Soy-based infant nutrition: a review

Main Article Content

Yvan Vandenplas
Badriul Hegar


Dietary consumption of soy varies worldwide.
In Asia, people traditionally consume large
quantities of soy, while in Europe, soy is not
part of the traditional or daily eating habits.
The USA is a major soy producer. The mean intake of
isoflavones by an adult is 8 - 50 mg/day in Asia but only
0.5 - 3.5 mg/day in the Western world.1 The soy intake
of a vegetarian is 3 - 12 mg/day and a vegan achieves
an intake of 15-60 mg/day.2
In the early 1900s, soy-protein preparations
were the only option for the treatment of cow's milk
protein allergy (CMPA) . The first report of the use of
a soybean -based formula for infants dates from 1909.3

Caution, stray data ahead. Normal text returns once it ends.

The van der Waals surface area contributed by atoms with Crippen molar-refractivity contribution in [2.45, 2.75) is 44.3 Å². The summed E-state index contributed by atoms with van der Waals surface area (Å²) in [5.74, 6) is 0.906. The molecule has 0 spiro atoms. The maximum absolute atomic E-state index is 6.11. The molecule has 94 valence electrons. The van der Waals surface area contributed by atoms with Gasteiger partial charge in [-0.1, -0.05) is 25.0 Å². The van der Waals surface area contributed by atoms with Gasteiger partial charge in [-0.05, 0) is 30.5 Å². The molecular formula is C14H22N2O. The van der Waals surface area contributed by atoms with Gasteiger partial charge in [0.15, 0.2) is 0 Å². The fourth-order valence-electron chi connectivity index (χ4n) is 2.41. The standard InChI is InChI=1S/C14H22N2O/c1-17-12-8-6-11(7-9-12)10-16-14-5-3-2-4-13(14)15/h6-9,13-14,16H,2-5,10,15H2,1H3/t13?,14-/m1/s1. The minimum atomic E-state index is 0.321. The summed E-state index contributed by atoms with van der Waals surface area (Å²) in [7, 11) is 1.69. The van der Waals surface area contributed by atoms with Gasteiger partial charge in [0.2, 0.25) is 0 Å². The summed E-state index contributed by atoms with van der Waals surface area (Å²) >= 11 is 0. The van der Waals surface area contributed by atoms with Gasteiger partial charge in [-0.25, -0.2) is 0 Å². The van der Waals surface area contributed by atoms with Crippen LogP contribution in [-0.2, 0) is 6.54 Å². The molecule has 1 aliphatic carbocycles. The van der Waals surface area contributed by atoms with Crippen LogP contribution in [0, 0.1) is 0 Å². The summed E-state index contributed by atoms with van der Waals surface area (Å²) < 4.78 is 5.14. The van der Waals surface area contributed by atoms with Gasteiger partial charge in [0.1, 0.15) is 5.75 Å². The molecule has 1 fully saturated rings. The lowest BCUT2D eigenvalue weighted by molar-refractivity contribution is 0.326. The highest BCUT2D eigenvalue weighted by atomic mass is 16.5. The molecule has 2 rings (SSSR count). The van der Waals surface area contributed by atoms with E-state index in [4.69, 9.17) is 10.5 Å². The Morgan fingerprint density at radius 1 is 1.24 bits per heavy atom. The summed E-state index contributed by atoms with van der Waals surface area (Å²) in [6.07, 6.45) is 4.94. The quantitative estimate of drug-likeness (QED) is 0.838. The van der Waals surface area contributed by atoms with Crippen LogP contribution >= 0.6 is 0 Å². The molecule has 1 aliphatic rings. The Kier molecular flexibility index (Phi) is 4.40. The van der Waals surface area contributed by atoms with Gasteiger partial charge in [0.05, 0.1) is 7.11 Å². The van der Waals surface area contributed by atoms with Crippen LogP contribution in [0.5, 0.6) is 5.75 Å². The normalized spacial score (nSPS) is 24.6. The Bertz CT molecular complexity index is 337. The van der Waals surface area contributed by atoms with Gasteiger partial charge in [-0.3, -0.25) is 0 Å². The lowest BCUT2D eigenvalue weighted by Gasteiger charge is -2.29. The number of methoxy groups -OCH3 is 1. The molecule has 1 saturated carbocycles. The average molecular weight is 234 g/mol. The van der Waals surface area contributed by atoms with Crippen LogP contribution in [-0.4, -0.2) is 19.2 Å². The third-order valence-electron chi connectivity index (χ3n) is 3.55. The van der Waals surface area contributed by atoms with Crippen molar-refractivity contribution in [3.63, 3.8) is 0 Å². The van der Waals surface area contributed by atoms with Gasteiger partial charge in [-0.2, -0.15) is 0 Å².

Most soy drinks are not enriched with zinc, iron,
calcium, phosphorous, methionine, or carnitine. Soy
drinks also do not contain soy isolate. Soy products
that do not fulfill the criteria to be an infant formula
are not adapted for infant feeding.

Article Details

How to Cite
Vandenplas Y, Hegar B. Soy-based infant nutrition: a review. PI [Internet]. 28Feb.2014 [cited 5Aug.2020];54(1):62-. Available from:
Review Article
Received 2016-08-16
Accepted 2016-08-16
Published 2014-02-28


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